Rankings and reputation simply went out of the window on Thursday as the $1 million prize money Indonesia Open Super Series Premier badminton championships continued to reel under the shock of top-ranked players being shown the exit door of the Jakarta Convention Centre by rank outsiders.
India’s 24-year-old HS Prannoy, ranked 29th on the Badminton World Federation (BWF) ladder, played the game of his life, employing unbridled aggression to ensure that top-seeded Lee Chong Wei did not benefit much from his narrow reprieve of the previous day, when the Malaysian had edged out Tommy Sugiarto of the host nation after an 18-all deadlock in the deciding game of their first round encounter.
Prannoy handed out a comprehensive 21-10, 21-18 thrashing to the three-time Olympic silver medallist in a matter of 40 breathtaking minutes during which he played like a man possessed. He was joined in the men’s singles quarter-finals by his Pullela Gopichand Academy batchmate, Kidambi Srikanth, who repeated his Rio Olympics victory over Denmark’s fourth-seeded Jan O Jorgensen with a 21-15, 20-22, 21-16 verdict in three minutes under the hour.
For once, the Indian male shuttlers outperformed their female counterparts, who had always been to the forefront in earlier international events. Prannoy and Srikanth watched in dismay as the Indian challenge in the women’s singles sputtered into extinction with the unexpected eclipse of fourth-seeded PV Sindhu and the unseeded Saina Nehwal, who had defeated eighth-seeded Ratchanok Intanon of Thailand the previous day.
Sindhu went down by a 21-15, 12-21, 18-21 scoreline to American Zhang Beiwen, failing to put the finishing touches on the decider after she had made up a 15-17 deficit in the decider to lock the scores at 18-all. Saina bowed out at 15-21, 21-6, 16-21 to the third string in Thailand’s bow, Nitchaon Jindapol, to whom she had never lost in seven earlier meetings, and whom she totally overpowered in the middle game of their second-round meeting at this premier tournament.
Thursday, 15 June, will be a day forever etched in Prannoy’s memory. Chong Wei, the defending champion at this premier tournament, appeared totally unprepared for the sustained onslaught of the Indian, who stepped on the court breathing fire, and never held back the crackle of flames from his nostrils.
Prannoy barreled to an early 6-0 lead in the opening game even before the skeletal-looking but supremely fit Malaysian had found his bearings, and never relinquished that advantage. The Indian remained on the attack, not just with power-packed smashes on both flanks, but also through late flick clears and attacking tosses that had Chong Wei on the run throughout, and struggling to make an impression on the match. By 7-17, the No 1 seed had given up the ghost of the first game.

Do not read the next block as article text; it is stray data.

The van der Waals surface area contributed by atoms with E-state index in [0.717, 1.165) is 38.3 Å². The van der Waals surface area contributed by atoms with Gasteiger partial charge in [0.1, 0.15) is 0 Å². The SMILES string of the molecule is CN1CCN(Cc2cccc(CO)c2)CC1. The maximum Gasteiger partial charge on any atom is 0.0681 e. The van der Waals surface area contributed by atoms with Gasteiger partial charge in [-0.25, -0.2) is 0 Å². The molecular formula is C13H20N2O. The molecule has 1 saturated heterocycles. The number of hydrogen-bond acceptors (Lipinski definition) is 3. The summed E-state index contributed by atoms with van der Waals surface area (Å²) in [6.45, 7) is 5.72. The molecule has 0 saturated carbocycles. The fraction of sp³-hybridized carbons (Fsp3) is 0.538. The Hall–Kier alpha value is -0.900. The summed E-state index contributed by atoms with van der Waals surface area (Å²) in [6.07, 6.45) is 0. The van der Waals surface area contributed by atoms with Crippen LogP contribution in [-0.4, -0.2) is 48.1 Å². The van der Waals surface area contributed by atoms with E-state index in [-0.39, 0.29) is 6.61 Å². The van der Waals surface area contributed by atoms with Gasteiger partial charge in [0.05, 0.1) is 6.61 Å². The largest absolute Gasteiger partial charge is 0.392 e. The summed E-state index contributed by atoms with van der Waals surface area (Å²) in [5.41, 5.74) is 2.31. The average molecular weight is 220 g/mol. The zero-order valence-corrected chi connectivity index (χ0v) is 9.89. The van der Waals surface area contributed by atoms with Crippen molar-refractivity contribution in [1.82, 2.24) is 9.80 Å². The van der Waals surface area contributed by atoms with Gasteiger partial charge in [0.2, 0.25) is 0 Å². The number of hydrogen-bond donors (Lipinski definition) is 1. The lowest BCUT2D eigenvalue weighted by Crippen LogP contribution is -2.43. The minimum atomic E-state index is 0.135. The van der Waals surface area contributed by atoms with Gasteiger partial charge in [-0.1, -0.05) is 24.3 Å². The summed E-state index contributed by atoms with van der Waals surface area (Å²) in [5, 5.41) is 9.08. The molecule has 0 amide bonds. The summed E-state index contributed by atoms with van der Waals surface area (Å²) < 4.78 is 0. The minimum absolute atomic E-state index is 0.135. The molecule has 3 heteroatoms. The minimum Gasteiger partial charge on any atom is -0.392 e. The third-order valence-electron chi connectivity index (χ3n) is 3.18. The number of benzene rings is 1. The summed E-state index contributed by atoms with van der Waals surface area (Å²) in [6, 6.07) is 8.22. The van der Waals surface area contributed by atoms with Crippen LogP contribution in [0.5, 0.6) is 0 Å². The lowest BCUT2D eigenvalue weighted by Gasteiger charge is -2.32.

The battle was much tighter in the second game, but the Indian remained ahead by a point or two until he seemed to have the match in his pocket at 17-14. But the 34-year-old Malaysian pulled out all stops to neutralise the lead, and threatened to take the match to a decider. It is to Prannoy’s credit that he did not let his concentration or aggression flag, and authoritatively closed out the match.
The defeat should have been a hard pill for the six-time Indonesia Open winner — in 2007, 2009, 2010, 2011, 2013 and 2016 — to swallow, for it was his first loss to Prannoy in three meetings. However, gallant shuttler that he is, Chong Wei accepted the defeat graciously and showered praise on his 24-year-old rival.
“Prannoy was on fire; he played confidently. I saw his first-round match (against Indonesian Anthony Sinisuka Ginting) and he put up a really top-notch performance,” the Malaysian is reported to have told his country’s newspaper, ‘The Star’. “Unfortunately, it was just one of my off days. I didn’t have the rhythm and made so many mistakes. I can’t be winning all the time. Sometimes I play poorly too.”
Malaysia’s national coach Hendrawan attributed the 34-year-old Chong Wei’s loss to his “lacking the speed to counter an aggressive Prannoy”.
“All credit to Prannoy for putting up a good show. Chong Wei was slower than usual and that gave his opponent the room to take charge of the game,” said Hendrawan. “Chong Wei also had fewer chances to attack. We accept this defeat, but we’ll remain positive ahead of his preparation for the World Champion¬ships (in Glasgow, from 21 to 27 August).”
Chong Wei’s exit from the Indonesia Open on Thursday meant that the top seeds in three of the five events had been eliminated before the quarter-final stage. The men’s doubles pairing of Kevin Sanjaya Sukamuljo and Marcus Fernaldi Gideon of Indonesia, and the women’s doubles combination of Ayaka Takahashi and Misaki Matsutomo had gone out in their opening outings on Wednesday itself.
Only four of the eight seeds in the men’s singles remain in the fray, following the second-round ousters of fourth-seeded Jorgensen by Srikanth, and of fifth-seeded Shi Yuqi of China at 12-21, 15-21 by the durable Englishman Rajiv Ouseph; and the 12-21, 21-12, 17-21 upset of third-seeded Viktor Axelsen by his Danish compatriot, Emil Holst, who had only made the main draw after coming up through the qualifying rounds.
This avalanche of upsets must be considered a rare occurrence in a Super Series Premier event, in which virtually every player eligible to participate has thrown his or her hat into the ring. It has put the onus of defending the favourites’ tag squarely on Chinese Taipei’s Tai Tzu Ying in the women’s singles, and the Chinese mixed doubles combination of Zheng Siwei and Chen Qingchen. Of the two, the Taiwanese girl appears most likely to end up on the winners’ rostrum.
Published Date: Jun 16, 2017 13:22 PM | Updated Date: Jun 16, 2017 13:22 PM